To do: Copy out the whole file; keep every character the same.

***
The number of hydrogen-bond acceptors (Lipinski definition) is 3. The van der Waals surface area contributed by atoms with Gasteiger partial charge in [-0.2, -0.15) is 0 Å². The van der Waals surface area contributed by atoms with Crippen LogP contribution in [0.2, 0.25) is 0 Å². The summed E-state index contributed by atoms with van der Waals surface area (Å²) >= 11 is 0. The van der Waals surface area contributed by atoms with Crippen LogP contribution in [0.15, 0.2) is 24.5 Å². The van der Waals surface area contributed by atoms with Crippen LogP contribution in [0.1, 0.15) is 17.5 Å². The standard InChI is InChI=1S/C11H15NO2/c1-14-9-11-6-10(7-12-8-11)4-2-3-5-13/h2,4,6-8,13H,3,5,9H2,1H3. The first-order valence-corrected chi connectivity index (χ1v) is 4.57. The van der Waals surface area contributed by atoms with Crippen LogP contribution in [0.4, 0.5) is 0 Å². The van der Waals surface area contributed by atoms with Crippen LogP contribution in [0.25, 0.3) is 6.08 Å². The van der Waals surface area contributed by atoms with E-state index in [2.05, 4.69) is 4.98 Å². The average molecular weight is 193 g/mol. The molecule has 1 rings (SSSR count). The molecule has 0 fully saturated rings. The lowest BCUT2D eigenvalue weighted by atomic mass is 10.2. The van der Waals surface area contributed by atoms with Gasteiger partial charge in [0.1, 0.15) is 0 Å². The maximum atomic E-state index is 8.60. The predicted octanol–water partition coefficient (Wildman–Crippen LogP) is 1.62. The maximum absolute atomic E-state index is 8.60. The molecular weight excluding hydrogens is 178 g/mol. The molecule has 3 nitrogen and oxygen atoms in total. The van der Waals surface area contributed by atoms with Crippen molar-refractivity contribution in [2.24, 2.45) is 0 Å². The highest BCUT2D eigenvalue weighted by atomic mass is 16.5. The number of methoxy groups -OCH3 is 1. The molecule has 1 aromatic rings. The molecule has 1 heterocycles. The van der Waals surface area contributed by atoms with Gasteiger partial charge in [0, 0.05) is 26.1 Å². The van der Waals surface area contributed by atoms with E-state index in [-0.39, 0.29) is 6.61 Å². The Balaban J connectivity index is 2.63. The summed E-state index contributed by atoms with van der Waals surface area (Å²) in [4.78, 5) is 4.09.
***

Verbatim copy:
The number of hydrogen-bond acceptors (Lipinski definition) is 3. The van der Waals surface area contributed by atoms with Gasteiger partial charge in [-0.2, -0.15) is 0 Å². The van der Waals surface area contributed by atoms with Crippen LogP contribution in [0.2, 0.25) is 0 Å². The summed E-state index contributed by atoms with van der Waals surface area (Å²) >= 11 is 0. The van der Waals surface area contributed by atoms with Crippen LogP contribution in [0.15, 0.2) is 24.5 Å². The van der Waals surface area contributed by atoms with Crippen LogP contribution in [0.1, 0.15) is 17.5 Å². The standard InChI is InChI=1S/C11H15NO2/c1-14-9-11-6-10(7-12-8-11)4-2-3-5-13/h2,4,6-8,13H,3,5,9H2,1H3. The first-order valence-corrected chi connectivity index (χ1v) is 4.57. The van der Waals surface area contributed by atoms with Crippen LogP contribution in [0.4, 0.5) is 0 Å². The van der Waals surface area contributed by atoms with Crippen LogP contribution in [0.25, 0.3) is 6.08 Å². The van der Waals surface area contributed by atoms with E-state index in [2.05, 4.69) is 4.98 Å². The average molecular weight is 193 g/mol. The molecule has 1 rings (SSSR count). The molecule has 0 fully saturated rings. The lowest BCUT2D eigenvalue weighted by atomic mass is 10.2. The van der Waals surface area contributed by atoms with Gasteiger partial charge in [0.1, 0.15) is 0 Å². The maximum atomic E-state index is 8.60. The predicted octanol–water partition coefficient (Wildman–Crippen LogP) is 1.62. The maximum absolute atomic E-state index is 8.60. The molecular weight excluding hydrogens is 178 g/mol. The molecule has 3 nitrogen and oxygen atoms in total. The van der Waals surface area contributed by atoms with Crippen molar-refractivity contribution in [2.24, 2.45) is 0 Å². The highest BCUT2D eigenvalue weighted by atomic mass is 16.5. The number of methoxy groups -OCH3 is 1. The molecule has 1 aromatic rings. The molecule has 1 heterocycles. The van der Waals surface area contributed by atoms with Gasteiger partial charge in [0, 0.05) is 26.1 Å². The van der Waals surface area contributed by atoms with E-state index in [-0.39, 0.29) is 6.61 Å². The Balaban J connectivity index is 2.63. The summed E-state index contributed by atoms with van der Waals surface area (Å²) in [4.78, 5) is 4.09.